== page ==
Justice Secretary David Gauke has confirmed he’ll bring in legislation for no-fault divorces as soon as there’s parliamentary time – to remove the need to allocate blame or wait years for divorce. This could bring an end to financial nightmares that are exacerbated by the current system.

Lawyers in general have welcomed the reform of divorce law which hasn’t changed since 1973, but some advisers have their reservations.

Aidan Jones OBE, chief executive at relationship support charity, Relate says: “This much-needed change to the law is good news for divorcing couples and particularly for any children involved.
“The outdated fault-based divorce system led parting couples to apportion blame, often resulting in increased animosity and making it harder for ex-partners to develop positive relationships as co-parents.

“As a large body of evidence shows, parental conflict is damaging to children’s well-being and chances in life, whether the parents are together or separated. It’s good that the government has listened and taken action on this, demonstrating commitment to reducing parental conflict.

“While divorce isn’t a decision that people tend to take lightly, we do support the extension of the minimum timeframe which will allow more time to reflect, give things another go if appropriate, and access support such as relationship counselling or mediation.

Sarah Coles, personal finance analyst, Hargreaves Lansdown: “If you thought getting married was impossibly expensive, you should try getting divorced. Technically, you can untie the knot for under £1,000, but when you take two angry people, and pit them against one another, the legal bills alone can easily spiral to £30,000 or more.”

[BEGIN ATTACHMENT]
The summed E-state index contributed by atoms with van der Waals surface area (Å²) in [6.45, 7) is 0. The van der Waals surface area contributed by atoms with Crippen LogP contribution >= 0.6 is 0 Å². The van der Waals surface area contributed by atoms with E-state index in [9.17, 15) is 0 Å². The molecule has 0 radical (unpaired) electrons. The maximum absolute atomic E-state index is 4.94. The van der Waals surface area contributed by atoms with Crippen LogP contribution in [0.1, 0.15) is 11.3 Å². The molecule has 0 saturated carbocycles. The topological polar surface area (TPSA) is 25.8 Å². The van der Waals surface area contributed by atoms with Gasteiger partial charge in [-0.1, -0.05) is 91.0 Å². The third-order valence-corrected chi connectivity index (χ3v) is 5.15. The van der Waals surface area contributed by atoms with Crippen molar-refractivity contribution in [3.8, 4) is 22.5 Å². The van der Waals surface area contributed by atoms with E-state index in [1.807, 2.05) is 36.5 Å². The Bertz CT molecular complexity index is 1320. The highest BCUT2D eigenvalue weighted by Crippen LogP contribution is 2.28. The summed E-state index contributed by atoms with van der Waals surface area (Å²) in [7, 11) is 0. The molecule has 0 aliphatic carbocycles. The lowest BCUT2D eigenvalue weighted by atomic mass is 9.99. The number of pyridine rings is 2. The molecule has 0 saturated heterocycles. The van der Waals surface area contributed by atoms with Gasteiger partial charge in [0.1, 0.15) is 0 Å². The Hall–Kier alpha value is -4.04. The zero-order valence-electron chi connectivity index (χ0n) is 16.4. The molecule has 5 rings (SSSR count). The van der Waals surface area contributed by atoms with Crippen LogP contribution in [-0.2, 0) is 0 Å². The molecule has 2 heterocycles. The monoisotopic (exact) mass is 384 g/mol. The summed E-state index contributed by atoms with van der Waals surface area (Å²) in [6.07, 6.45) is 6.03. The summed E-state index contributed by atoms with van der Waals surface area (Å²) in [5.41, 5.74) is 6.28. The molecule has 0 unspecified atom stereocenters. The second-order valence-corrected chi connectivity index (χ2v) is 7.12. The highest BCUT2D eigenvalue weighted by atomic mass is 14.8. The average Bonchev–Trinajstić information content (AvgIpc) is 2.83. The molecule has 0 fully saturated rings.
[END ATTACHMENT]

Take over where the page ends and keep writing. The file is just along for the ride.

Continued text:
What’s changing?

The changes – expected to be introduced as soon as Parliamentary time allows – are: retaining the irretrievable breakdown of a marriage as the sole ground for divorce; replacing the requirement to provide evidence of a ‘fact’ around behaviour or separation with a requirement to provide a statement of irretrievable breakdown; retaining the two-stage legal process currently referred to as decree nisi and decree absolute; creating the option of a joint application for divorce, alongside retaining the option for one party to initiate the process; removing the ability to contest a divorce; introducing a minimum time-frame of six months, from petition stage to final divorce (20 weeks from petition stage to decree nisi; six weeks from decree nisi to decree absolute).

Heather Owen, financial planner at Quilter Private Client Advisers said in Financial Planning Today:

“The new legislation aims to overhaul divorce law and reduce family conflict.

“But no matter how good-natured your divorce is or how simple it seems, the separation of jointly owned assets can be costly and complex and requires a rethink on estate planning, inheritance and tax planning.”

Kay Ingram, director of public policy at national IFA firm LEBC, said: “It is essential that couples agree upon the splitting of pensions with the court, known as a consent order, and that the pension sharing order is implemented before applying for the decree nisi.

“If the pension scheme member dies after the decree absolute, some pension schemes will pay out nothing, as their rules only require a lifetime pension to be paid to the widow/er or civil partner of the deceased member.

“Failing to implement a pension share before the decree absolute, which follows automatically six weeks after the decree nisi, could result in huge financial loss.”

Further reading on this topic:

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